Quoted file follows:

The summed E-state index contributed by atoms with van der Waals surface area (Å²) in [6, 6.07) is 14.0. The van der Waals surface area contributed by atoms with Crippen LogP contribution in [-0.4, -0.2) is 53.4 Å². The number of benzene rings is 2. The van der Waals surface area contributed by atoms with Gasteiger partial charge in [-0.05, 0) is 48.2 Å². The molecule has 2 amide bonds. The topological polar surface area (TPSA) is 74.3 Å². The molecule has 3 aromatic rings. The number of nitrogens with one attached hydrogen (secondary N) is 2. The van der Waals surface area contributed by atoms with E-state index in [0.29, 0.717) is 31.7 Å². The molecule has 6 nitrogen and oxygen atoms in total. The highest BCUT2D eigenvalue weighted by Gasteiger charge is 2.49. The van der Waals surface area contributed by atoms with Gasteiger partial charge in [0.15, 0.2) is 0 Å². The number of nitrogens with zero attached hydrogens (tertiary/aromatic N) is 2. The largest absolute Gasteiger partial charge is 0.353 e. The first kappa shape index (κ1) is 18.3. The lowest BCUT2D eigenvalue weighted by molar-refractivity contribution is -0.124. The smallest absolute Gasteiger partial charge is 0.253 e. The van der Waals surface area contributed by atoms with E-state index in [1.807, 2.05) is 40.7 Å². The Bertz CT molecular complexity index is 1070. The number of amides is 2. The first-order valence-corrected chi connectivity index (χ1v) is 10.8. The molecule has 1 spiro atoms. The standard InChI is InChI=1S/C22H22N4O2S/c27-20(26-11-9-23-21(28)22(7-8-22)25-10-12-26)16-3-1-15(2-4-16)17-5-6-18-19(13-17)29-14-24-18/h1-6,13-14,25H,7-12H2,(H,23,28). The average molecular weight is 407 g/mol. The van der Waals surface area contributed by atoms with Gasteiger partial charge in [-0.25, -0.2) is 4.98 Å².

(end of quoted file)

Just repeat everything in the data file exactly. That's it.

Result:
The summed E-state index contributed by atoms with van der Waals surface area (Å²) in [6, 6.07) is 14.0. The van der Waals surface area contributed by atoms with Crippen LogP contribution in [-0.4, -0.2) is 53.4 Å². The number of benzene rings is 2. The van der Waals surface area contributed by atoms with Gasteiger partial charge in [-0.05, 0) is 48.2 Å². The molecule has 2 amide bonds. The topological polar surface area (TPSA) is 74.3 Å². The molecule has 3 aromatic rings. The number of nitrogens with one attached hydrogen (secondary N) is 2. The van der Waals surface area contributed by atoms with E-state index in [0.29, 0.717) is 31.7 Å². The molecule has 6 nitrogen and oxygen atoms in total. The highest BCUT2D eigenvalue weighted by Gasteiger charge is 2.49. The van der Waals surface area contributed by atoms with Gasteiger partial charge in [0.15, 0.2) is 0 Å². The number of nitrogens with zero attached hydrogens (tertiary/aromatic N) is 2. The largest absolute Gasteiger partial charge is 0.353 e. The first kappa shape index (κ1) is 18.3. The lowest BCUT2D eigenvalue weighted by molar-refractivity contribution is -0.124. The smallest absolute Gasteiger partial charge is 0.253 e. The van der Waals surface area contributed by atoms with E-state index in [1.807, 2.05) is 40.7 Å². The Bertz CT molecular complexity index is 1070. The number of amides is 2. The first-order valence-corrected chi connectivity index (χ1v) is 10.8. The molecule has 1 spiro atoms. The standard InChI is InChI=1S/C22H22N4O2S/c27-20(26-11-9-23-21(28)22(7-8-22)25-10-12-26)16-3-1-15(2-4-16)17-5-6-18-19(13-17)29-14-24-18/h1-6,13-14,25H,7-12H2,(H,23,28). The average molecular weight is 407 g/mol. The van der Waals surface area contributed by atoms with Gasteiger partial charge in [-0.25, -0.2) is 4.98 Å².